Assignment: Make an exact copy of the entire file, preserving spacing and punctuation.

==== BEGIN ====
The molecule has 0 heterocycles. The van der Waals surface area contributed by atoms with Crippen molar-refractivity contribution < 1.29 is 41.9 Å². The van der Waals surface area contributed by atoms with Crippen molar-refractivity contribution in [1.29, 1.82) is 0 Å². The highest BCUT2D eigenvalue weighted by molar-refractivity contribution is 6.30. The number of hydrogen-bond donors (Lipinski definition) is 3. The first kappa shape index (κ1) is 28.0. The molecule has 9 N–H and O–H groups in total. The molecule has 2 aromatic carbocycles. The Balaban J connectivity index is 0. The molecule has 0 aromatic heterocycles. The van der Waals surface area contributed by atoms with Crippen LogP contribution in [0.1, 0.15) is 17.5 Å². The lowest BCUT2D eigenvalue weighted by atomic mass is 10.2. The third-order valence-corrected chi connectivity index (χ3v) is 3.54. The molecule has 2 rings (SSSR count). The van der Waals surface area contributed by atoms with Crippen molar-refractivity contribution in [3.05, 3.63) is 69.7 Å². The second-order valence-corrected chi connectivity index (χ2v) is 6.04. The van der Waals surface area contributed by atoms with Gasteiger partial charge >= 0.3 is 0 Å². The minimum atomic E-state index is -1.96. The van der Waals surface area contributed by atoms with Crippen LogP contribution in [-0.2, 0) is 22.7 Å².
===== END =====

The molecule has 0 heterocycles. The van der Waals surface area contributed by atoms with Crippen molar-refractivity contribution < 1.29 is 41.9 Å². The van der Waals surface area contributed by atoms with Crippen molar-refractivity contribution in [1.29, 1.82) is 0 Å². The highest BCUT2D eigenvalue weighted by molar-refractivity contribution is 6.30. The number of hydrogen-bond donors (Lipinski definition) is 3. The first kappa shape index (κ1) is 28.0. The molecule has 9 N–H and O–H groups in total. The molecule has 2 aromatic carbocycles. The Balaban J connectivity index is 0. The molecule has 0 aromatic heterocycles. The van der Waals surface area contributed by atoms with Crippen LogP contribution in [0.1, 0.15) is 17.5 Å². The lowest BCUT2D eigenvalue weighted by atomic mass is 10.2. The third-order valence-corrected chi connectivity index (χ3v) is 3.54. The molecule has 2 rings (SSSR count). The van der Waals surface area contributed by atoms with Crippen molar-refractivity contribution in [3.05, 3.63) is 69.7 Å². The second-order valence-corrected chi connectivity index (χ2v) is 6.04. The van der Waals surface area contributed by atoms with Gasteiger partial charge >= 0.3 is 0 Å². The minimum atomic E-state index is -1.96. The van der Waals surface area contributed by atoms with Crippen LogP contribution in [-0.2, 0) is 22.7 Å².